bulllee

Well-Known Member

The Endocannabinoid System and Clinical Endocannabinoid Deficiency

We spoke exclusively to Ethan Russo who believes that many common diseases stem from clinical endocannabinoid deficiency.


By
Anna Wilcox
Published on June 1, 2020
https://cannabisnow.com/the-endocannabinoid-system-and-clinical-endocannabinoid-deficiency/#
The discovery of the endocannabinoid system in the mid-1980s was a major breakthrough in modern medicine. Yet, if you looked at the curriculum for most medical schools, you might not know it. The finding would not have been possible without the help of the cannabis plant, which remains illicit in most countries around the world. After wide-spread legalization of medical cannabis and over three decades of research, knowledge about the endocannabinoid system and its associated pathologies, like clinical endocannabinoid deficiency, remain sorely overlooked.

The Endocannabinoid System: The Find of the Century?
Two decades before the discovery of the endocannabinoid system, a team of scientists led by Dr. Raphael Mechoulam, a professor of medical chemistry a the Hebrew University of Jerusalem, had finally isolated the primary psychoactive constituent of the cannabis plant—tetrahydrocannabinol (THC). After the discovery, researchers around the globe began the quest to figure out exactly how the compound worked. A group led by Dr. Allyn Howlett, a neuroscientist then with St. Louis University, finally cracked the mystery: THC produced its psychoactive effects through engagement with specialized cell receptors.

A cell receptor can be thought of as a lock that is embedded on the surface of a cell membrane. These locks only respond to specific chemical keys. In this case, THC was the key that engaged a cannabinoid receptor. As research would soon reveal, cannabinoid receptors are part of a larger endocannabinoid system (ECS), a neurotransmitter and cell signaling network like none other. Made up of receptor sites, their respective chemical activators, and the enzymes that deactivate these compounds, scientists quickly unveiled that the ECS was ubiquitous throughout the human body. Cannabinoid receptors are nearly everywhere — connective tissue, the brain, the spinal cord, internal organs, the digestive tract, the skin, and immune cells.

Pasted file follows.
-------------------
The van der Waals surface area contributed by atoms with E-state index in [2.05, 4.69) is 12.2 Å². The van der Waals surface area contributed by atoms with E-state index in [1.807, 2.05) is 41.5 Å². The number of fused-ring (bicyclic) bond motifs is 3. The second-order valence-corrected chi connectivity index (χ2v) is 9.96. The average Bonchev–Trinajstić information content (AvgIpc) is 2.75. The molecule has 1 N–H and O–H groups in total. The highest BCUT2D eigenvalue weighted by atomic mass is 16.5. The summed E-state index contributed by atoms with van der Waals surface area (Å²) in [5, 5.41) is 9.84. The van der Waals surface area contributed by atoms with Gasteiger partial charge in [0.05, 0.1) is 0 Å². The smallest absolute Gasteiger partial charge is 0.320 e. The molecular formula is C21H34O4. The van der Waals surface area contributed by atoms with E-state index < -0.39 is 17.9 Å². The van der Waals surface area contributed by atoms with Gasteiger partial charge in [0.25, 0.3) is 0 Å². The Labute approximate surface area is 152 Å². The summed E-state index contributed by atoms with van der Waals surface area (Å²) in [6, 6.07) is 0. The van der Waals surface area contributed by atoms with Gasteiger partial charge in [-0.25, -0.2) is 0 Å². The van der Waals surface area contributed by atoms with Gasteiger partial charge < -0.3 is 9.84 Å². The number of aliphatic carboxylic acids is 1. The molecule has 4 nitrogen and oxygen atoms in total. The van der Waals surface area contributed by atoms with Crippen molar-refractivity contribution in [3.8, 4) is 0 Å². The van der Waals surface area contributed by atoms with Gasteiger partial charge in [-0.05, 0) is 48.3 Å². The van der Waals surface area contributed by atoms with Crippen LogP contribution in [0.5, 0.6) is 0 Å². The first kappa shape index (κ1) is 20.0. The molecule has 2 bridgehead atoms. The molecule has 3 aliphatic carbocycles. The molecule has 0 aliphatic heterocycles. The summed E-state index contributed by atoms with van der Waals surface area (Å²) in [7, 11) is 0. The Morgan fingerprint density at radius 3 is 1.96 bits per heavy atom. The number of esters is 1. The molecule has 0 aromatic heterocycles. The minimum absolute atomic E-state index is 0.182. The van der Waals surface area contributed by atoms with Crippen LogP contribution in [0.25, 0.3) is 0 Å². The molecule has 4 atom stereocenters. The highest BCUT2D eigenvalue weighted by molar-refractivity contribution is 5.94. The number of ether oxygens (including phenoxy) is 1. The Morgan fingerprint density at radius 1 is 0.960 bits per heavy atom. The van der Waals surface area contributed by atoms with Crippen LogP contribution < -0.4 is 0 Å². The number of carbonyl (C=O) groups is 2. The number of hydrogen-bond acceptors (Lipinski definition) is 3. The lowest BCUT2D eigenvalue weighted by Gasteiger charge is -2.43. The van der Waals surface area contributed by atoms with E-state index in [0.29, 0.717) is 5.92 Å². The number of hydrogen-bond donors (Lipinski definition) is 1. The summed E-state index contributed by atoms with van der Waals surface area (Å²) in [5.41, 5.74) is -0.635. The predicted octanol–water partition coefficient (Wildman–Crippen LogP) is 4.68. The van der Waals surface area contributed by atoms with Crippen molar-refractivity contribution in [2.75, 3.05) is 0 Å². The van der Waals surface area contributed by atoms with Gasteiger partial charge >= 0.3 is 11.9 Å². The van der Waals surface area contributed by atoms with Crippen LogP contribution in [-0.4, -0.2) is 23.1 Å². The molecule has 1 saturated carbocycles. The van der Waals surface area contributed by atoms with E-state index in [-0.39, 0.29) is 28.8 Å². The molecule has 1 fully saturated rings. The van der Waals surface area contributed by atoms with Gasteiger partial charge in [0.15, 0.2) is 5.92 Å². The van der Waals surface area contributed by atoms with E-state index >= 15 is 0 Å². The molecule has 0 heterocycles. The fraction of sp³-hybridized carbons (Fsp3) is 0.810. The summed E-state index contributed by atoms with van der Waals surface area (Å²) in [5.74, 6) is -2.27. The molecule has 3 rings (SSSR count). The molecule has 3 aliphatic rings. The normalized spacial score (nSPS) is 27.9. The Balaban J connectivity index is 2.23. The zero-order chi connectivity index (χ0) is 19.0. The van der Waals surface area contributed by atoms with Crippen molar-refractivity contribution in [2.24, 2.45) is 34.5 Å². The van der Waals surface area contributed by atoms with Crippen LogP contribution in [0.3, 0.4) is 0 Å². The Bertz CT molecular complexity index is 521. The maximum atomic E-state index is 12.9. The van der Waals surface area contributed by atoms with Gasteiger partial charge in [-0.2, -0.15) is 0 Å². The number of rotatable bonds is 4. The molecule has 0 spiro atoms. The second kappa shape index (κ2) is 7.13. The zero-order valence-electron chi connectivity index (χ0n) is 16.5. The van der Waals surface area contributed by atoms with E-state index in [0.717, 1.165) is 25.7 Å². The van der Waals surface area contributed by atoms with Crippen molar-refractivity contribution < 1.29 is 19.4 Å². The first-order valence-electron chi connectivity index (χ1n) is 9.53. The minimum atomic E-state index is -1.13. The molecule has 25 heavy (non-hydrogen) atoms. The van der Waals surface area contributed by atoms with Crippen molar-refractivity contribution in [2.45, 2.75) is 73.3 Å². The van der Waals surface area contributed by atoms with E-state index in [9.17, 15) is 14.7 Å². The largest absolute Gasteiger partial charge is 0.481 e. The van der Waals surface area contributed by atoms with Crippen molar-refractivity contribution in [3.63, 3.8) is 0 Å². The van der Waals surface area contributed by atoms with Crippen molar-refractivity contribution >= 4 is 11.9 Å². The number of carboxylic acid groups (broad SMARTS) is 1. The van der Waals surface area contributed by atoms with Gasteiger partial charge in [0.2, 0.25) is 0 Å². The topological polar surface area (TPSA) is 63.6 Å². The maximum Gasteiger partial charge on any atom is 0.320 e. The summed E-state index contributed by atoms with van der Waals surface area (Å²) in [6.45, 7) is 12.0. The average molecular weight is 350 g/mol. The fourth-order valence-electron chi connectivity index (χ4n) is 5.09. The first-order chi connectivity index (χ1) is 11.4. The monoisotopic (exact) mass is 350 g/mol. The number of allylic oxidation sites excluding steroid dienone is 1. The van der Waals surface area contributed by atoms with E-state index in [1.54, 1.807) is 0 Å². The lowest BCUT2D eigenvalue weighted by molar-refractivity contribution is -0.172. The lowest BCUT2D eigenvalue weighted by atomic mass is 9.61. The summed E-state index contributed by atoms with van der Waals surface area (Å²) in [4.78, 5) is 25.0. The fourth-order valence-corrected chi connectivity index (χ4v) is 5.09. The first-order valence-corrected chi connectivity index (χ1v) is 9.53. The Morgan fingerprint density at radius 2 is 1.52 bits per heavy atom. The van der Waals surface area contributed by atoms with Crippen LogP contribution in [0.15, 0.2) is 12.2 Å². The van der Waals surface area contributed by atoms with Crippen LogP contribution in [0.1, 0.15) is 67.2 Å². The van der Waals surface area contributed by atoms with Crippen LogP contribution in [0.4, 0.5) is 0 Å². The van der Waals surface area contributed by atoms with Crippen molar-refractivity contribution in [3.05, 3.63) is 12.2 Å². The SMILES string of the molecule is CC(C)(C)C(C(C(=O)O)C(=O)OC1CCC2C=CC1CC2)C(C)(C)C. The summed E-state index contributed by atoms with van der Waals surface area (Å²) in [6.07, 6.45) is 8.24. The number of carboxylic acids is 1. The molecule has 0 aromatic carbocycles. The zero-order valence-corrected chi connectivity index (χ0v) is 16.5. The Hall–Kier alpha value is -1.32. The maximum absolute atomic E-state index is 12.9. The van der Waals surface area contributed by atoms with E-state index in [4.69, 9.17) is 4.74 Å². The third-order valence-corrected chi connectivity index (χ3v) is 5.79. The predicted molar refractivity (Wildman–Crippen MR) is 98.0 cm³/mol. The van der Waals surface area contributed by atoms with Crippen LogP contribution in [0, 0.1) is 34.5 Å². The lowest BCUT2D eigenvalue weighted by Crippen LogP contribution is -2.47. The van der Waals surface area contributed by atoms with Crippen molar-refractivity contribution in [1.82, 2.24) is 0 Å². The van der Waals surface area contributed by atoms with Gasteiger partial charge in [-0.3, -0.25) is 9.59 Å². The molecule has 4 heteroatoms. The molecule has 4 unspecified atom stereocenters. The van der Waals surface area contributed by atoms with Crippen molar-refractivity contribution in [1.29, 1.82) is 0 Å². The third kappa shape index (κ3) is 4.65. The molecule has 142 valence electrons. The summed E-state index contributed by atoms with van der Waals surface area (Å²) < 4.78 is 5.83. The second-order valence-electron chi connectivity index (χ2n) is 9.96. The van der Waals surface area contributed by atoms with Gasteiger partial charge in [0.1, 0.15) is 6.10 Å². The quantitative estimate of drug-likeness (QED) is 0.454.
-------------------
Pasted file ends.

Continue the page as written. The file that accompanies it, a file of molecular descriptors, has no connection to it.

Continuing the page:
After what surely was many long hours in the lab, Howlett and her team landed on something big. Why on earth would these receptors be found in so many places? Nearly three decades down the line, scientists are still exploring the wide-reaching ramifications of the endocannabinoid system, Howlett included. In the time since its first discovery, the ECS has been found to be a potent regulator of brain activity, hormonal function, and immune response, linking the three main regulatory systems together. It’s this pervasive modulatory network that responds to THC and other cannabis constituents. When a person consumes intoxicating forms of cannabis, THC hijacks the cannabinoid receptor sites that are normally inhabited by compounds that the body produces naturally.

These compounds are called endocannabinoids. The prefix endo- refers to endogenous or internal cannabinoids. In contrast, the cannabinoids found on the cannabis plant are phytocannabinoids with the prefix phyto referring to plants. As it turns out, endocannabinoids are molecules that help maintain a state of equilibrium, or homeostasis, throughout the nervous, endocrine, and immune systems. Endocannabinoids play the part of harmonizers or middlemen, managing how each of these systems responds to stressful stimuli and communicates with the others.

Endocannabinoids are at least in part responsible for regulating the biological clock, managing things like hunger and sleep over the course of the day. Cannabinoid receptors are also highly concentrated in areas of the brain responsible for memory, emotion, and metabolism, giving them regulatory effects over a remarkable number of physiological functions. One endocannabinoid, called anandamide, even takes its name from the Sanskrit word for bliss Ananda thanks to its calming and relaxing effects.

With such a profound influence over so many basic bodily commands, it is now theorized that problems in the ECS may contribute to a wide variety of difficult-to-treat pathologies. These potential pathologies include ailments as diverse as migraines and autism.

Clinical Endocannabinoid Deficiency May Contribute to Disease
Howlett and Mechulam may have kicked off the first forays into the endocannabinoid system, but they are far from the only scientists who made serious contributions to this emerging arena of health and medicine. Back in 2001, Ethan Russo, a neurologist and medical researcher, first made the case for clinical endocannabinoid deficiency (CECD). Russo is currently the Director of Research and Development with the International Cannabis and Cannabinoids Institute (ICCI). His theory? That many common diseases stem from deficiencies of the endocannabinoid system.